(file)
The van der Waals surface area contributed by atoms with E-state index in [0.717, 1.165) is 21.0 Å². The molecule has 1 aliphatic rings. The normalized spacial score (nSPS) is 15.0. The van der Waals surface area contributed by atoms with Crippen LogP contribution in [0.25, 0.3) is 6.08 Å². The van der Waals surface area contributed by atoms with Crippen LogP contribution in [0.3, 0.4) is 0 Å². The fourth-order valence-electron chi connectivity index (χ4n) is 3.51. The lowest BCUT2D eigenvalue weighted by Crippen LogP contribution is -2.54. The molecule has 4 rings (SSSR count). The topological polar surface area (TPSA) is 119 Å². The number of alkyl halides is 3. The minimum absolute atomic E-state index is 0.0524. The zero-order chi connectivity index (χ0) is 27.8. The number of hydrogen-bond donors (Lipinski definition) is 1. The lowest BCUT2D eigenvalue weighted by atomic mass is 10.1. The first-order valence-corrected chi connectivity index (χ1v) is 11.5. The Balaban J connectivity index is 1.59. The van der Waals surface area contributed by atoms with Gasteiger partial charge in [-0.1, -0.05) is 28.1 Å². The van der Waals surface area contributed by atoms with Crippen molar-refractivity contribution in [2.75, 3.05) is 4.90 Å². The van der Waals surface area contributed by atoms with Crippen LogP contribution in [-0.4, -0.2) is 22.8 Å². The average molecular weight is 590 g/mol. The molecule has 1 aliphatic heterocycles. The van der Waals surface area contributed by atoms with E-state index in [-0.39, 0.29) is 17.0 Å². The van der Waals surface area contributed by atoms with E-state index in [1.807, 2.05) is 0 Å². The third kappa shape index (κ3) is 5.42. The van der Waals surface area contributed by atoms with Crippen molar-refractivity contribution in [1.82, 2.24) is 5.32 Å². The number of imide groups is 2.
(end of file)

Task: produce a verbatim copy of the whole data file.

The van der Waals surface area contributed by atoms with E-state index in [0.717, 1.165) is 21.0 Å². The molecule has 1 aliphatic rings. The normalized spacial score (nSPS) is 15.0. The van der Waals surface area contributed by atoms with Crippen LogP contribution in [0.25, 0.3) is 6.08 Å². The van der Waals surface area contributed by atoms with Crippen LogP contribution in [0.3, 0.4) is 0 Å². The fourth-order valence-electron chi connectivity index (χ4n) is 3.51. The lowest BCUT2D eigenvalue weighted by Crippen LogP contribution is -2.54. The molecule has 4 rings (SSSR count). The topological polar surface area (TPSA) is 119 Å². The number of alkyl halides is 3. The minimum absolute atomic E-state index is 0.0524. The zero-order chi connectivity index (χ0) is 27.8. The number of hydrogen-bond donors (Lipinski definition) is 1. The lowest BCUT2D eigenvalue weighted by atomic mass is 10.1. The first-order valence-corrected chi connectivity index (χ1v) is 11.5. The Balaban J connectivity index is 1.59. The van der Waals surface area contributed by atoms with Gasteiger partial charge in [-0.1, -0.05) is 28.1 Å². The van der Waals surface area contributed by atoms with Crippen molar-refractivity contribution in [2.75, 3.05) is 4.90 Å². The van der Waals surface area contributed by atoms with Crippen LogP contribution in [-0.4, -0.2) is 22.8 Å². The average molecular weight is 590 g/mol. The molecule has 1 aliphatic heterocycles. The van der Waals surface area contributed by atoms with E-state index in [-0.39, 0.29) is 17.0 Å². The van der Waals surface area contributed by atoms with E-state index in [1.807, 2.05) is 0 Å². The third kappa shape index (κ3) is 5.42. The van der Waals surface area contributed by atoms with Crippen molar-refractivity contribution in [1.82, 2.24) is 5.32 Å². The number of imide groups is 2.